9

January

Is the Packers’ Glass Half Empty Or Half Full?

Beer

Packers and Beer.

Players, coaches, the media and most often the fans like to say “every season that didn’t include a Super Bowl Victory is a failure”.  I get the sentiment, as long as your team wins the Super Bowl, everything is forgiven; it doesn’t matter how many mistakes were made or how many games were lost, as long as your team takes the Lombardi trophy at home, everything else is forgiven.  However, this is really a shortsighted assessment of any team’s season; would anyone argue that the Kansas City Chiefs and the Houston Texans had equally failed seasons because neither will win the Super Bowl this year?  Of course not, the Chiefs saw a massive rebound from the worse record in 2012 to one of the best and saw jumps in all analytics to boot.  On the other hand, the Texans were predicted by many pundits to be a Super Bowl contender but lost 15 games in a row and saw their head coach fired mid-season.  Furthermore, fans of the New England Patriots can realistically expect to be in contention for a Super Bowl every year for the foreseeable future, but the same cannot be said for the Oakland Raiders, who are still in the middle of a massive rebuilding process; getting into the playoffs but not the Super Bowl might be considered a failure for the Patriots, but just getting into the playoffs should be considered a successful season for the Raiders.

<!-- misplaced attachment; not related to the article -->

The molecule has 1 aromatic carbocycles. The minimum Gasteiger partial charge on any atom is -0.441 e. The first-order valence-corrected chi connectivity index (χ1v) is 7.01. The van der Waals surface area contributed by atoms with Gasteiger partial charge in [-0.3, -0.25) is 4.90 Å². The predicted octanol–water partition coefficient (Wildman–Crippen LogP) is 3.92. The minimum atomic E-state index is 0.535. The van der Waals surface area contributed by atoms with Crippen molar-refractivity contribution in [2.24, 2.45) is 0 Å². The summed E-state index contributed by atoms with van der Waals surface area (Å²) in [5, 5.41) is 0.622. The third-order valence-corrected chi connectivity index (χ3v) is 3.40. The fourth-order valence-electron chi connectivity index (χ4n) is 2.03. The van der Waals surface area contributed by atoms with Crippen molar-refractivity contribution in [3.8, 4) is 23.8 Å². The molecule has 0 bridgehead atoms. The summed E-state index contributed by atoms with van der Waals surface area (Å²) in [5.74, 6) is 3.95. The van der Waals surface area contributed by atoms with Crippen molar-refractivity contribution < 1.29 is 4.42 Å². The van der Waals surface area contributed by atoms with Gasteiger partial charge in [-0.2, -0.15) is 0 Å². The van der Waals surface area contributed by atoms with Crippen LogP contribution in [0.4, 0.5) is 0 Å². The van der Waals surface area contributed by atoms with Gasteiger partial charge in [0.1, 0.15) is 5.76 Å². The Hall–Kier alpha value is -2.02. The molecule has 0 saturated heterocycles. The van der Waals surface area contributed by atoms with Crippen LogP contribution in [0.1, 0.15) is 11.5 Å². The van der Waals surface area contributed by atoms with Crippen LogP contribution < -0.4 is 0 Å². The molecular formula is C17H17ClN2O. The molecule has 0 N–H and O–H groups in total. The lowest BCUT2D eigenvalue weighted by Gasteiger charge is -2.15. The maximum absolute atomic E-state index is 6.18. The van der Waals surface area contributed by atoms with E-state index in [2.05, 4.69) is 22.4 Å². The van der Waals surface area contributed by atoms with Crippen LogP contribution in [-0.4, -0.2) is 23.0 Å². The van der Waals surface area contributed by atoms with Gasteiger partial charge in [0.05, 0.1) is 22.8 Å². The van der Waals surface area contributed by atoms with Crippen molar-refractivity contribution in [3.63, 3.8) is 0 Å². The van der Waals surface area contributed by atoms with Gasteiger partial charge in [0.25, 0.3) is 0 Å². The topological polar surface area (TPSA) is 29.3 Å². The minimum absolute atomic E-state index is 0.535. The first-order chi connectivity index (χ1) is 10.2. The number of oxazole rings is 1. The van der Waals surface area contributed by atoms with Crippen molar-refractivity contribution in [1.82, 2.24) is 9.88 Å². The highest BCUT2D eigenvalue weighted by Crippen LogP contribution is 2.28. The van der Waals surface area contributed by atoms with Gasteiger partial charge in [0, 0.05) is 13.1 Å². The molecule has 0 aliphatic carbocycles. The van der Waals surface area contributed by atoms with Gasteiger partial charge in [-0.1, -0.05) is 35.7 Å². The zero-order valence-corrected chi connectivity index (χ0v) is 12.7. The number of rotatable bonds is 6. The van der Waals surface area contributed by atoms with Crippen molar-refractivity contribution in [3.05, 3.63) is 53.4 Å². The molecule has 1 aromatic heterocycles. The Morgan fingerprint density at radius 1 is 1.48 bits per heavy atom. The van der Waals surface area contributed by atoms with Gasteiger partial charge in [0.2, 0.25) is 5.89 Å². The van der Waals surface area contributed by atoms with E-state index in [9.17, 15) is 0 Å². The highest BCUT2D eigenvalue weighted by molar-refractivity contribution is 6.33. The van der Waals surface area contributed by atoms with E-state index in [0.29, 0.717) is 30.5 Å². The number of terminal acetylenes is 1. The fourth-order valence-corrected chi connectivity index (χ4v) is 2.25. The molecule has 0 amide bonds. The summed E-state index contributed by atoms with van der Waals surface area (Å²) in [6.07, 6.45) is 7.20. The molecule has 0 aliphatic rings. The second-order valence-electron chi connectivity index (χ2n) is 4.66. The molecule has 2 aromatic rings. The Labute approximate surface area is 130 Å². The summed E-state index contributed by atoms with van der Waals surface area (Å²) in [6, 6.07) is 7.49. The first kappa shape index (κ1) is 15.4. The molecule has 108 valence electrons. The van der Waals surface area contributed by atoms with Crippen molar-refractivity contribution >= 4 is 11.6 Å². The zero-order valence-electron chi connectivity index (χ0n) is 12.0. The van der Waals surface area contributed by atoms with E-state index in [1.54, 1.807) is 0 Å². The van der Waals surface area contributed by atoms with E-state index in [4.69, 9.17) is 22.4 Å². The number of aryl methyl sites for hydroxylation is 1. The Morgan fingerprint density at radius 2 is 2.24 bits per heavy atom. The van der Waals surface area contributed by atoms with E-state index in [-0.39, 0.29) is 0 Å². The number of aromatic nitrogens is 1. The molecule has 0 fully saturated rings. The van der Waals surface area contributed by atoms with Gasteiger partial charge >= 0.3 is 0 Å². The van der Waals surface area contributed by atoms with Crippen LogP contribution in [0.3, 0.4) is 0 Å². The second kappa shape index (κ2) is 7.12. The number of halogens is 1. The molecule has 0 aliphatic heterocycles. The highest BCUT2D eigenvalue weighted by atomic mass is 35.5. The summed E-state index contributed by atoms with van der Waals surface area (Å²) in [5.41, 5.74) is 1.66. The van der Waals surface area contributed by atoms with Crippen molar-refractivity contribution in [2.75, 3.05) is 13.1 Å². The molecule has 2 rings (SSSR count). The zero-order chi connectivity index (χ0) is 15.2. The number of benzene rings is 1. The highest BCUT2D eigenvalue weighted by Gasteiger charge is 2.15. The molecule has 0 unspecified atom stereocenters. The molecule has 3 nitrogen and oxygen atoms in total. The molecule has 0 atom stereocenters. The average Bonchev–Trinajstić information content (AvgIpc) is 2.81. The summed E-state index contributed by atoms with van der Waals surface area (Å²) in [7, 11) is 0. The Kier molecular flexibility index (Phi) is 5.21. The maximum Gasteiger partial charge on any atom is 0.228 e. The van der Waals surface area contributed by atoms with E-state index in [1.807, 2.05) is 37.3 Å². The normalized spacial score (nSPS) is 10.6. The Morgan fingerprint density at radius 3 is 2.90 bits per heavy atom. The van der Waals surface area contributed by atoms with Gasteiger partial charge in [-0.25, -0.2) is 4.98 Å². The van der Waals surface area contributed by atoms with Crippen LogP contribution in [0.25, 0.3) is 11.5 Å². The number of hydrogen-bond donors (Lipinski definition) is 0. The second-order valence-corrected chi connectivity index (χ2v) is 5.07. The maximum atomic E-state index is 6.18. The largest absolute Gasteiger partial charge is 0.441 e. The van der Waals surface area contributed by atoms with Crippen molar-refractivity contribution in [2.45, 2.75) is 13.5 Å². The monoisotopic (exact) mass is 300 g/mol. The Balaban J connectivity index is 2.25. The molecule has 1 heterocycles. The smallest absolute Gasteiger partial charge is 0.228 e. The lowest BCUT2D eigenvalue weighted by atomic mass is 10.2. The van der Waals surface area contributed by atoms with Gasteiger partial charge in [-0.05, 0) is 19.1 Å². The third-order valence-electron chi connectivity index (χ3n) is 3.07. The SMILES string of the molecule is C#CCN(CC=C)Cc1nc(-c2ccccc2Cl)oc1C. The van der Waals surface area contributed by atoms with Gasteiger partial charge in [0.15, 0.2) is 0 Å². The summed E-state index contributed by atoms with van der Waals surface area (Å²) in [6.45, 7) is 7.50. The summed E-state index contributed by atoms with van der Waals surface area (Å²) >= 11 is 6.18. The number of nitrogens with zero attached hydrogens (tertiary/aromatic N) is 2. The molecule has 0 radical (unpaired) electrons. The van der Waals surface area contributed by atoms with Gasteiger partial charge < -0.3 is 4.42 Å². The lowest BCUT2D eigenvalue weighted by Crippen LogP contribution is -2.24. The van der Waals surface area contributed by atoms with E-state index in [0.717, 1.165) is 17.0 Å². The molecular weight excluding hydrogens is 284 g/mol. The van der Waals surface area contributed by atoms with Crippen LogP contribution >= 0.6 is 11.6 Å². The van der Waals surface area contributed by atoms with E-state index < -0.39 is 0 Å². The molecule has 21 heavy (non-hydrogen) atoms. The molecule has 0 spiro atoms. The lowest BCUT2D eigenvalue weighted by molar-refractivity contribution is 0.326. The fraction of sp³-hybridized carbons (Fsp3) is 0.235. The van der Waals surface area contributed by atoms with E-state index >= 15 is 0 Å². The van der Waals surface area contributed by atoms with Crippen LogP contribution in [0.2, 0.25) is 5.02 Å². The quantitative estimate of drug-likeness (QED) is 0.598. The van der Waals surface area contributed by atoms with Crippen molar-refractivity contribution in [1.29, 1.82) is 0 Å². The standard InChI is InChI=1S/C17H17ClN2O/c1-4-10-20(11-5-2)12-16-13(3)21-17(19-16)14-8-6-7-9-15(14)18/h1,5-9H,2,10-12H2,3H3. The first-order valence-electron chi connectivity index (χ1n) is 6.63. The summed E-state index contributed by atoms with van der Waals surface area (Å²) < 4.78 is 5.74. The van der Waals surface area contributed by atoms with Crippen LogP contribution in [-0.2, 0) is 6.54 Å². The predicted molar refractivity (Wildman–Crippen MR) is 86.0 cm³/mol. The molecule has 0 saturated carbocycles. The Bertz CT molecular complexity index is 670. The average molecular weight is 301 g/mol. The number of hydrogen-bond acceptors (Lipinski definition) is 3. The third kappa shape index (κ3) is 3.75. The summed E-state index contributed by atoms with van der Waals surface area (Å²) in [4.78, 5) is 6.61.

All that basically points back to the 2013 Packers; should we consider this season a success or a failure?  Or more realistically, do you see the Packers season as a glass half empty or a glass half full?

The Packers were an average team (8-7-1)